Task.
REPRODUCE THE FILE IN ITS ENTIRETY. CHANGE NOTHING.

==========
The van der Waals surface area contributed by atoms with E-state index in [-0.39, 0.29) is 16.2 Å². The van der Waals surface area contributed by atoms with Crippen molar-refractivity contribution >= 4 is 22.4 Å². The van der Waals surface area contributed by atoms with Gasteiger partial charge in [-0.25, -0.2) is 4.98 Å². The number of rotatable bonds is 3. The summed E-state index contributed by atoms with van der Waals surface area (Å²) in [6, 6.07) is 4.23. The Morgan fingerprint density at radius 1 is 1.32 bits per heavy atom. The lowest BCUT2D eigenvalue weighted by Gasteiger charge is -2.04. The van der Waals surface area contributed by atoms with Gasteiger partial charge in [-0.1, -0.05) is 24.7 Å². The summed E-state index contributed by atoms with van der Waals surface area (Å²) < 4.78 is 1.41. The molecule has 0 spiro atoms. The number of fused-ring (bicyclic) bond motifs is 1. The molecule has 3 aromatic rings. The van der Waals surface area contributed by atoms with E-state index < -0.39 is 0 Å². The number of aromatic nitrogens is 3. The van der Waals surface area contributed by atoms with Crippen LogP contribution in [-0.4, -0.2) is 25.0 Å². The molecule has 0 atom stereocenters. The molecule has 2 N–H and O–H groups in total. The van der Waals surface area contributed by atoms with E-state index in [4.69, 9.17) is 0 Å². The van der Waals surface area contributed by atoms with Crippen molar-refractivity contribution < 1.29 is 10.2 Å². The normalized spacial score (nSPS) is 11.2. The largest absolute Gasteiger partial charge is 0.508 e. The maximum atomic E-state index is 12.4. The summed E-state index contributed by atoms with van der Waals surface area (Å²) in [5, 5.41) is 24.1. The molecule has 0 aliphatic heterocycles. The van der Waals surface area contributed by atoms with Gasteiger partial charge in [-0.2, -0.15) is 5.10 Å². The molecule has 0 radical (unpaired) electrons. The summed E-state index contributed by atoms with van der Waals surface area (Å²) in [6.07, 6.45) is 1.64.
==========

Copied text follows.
The van der Waals surface area contributed by atoms with E-state index in [-0.39, 0.29) is 16.2 Å². The van der Waals surface area contributed by atoms with Crippen molar-refractivity contribution >= 4 is 22.4 Å². The van der Waals surface area contributed by atoms with Gasteiger partial charge in [-0.25, -0.2) is 4.98 Å². The number of rotatable bonds is 3. The summed E-state index contributed by atoms with van der Waals surface area (Å²) in [6, 6.07) is 4.23. The Morgan fingerprint density at radius 1 is 1.32 bits per heavy atom. The lowest BCUT2D eigenvalue weighted by Gasteiger charge is -2.04. The van der Waals surface area contributed by atoms with Gasteiger partial charge in [-0.1, -0.05) is 24.7 Å². The summed E-state index contributed by atoms with van der Waals surface area (Å²) < 4.78 is 1.41. The molecule has 0 spiro atoms. The number of fused-ring (bicyclic) bond motifs is 1. The molecule has 3 aromatic rings. The van der Waals surface area contributed by atoms with E-state index < -0.39 is 0 Å². The number of aromatic nitrogens is 3. The van der Waals surface area contributed by atoms with Crippen LogP contribution in [-0.4, -0.2) is 25.0 Å². The molecule has 0 atom stereocenters. The molecule has 2 N–H and O–H groups in total. The van der Waals surface area contributed by atoms with E-state index in [4.69, 9.17) is 0 Å². The van der Waals surface area contributed by atoms with Crippen molar-refractivity contribution < 1.29 is 10.2 Å². The normalized spacial score (nSPS) is 11.2. The largest absolute Gasteiger partial charge is 0.508 e. The maximum atomic E-state index is 12.4. The summed E-state index contributed by atoms with van der Waals surface area (Å²) in [5, 5.41) is 24.1. The molecule has 0 aliphatic heterocycles. The van der Waals surface area contributed by atoms with Gasteiger partial charge in [-0.2, -0.15) is 5.10 Å². The molecule has 0 radical (unpaired) electrons. The summed E-state index contributed by atoms with van der Waals surface area (Å²) in [6.07, 6.45) is 1.64.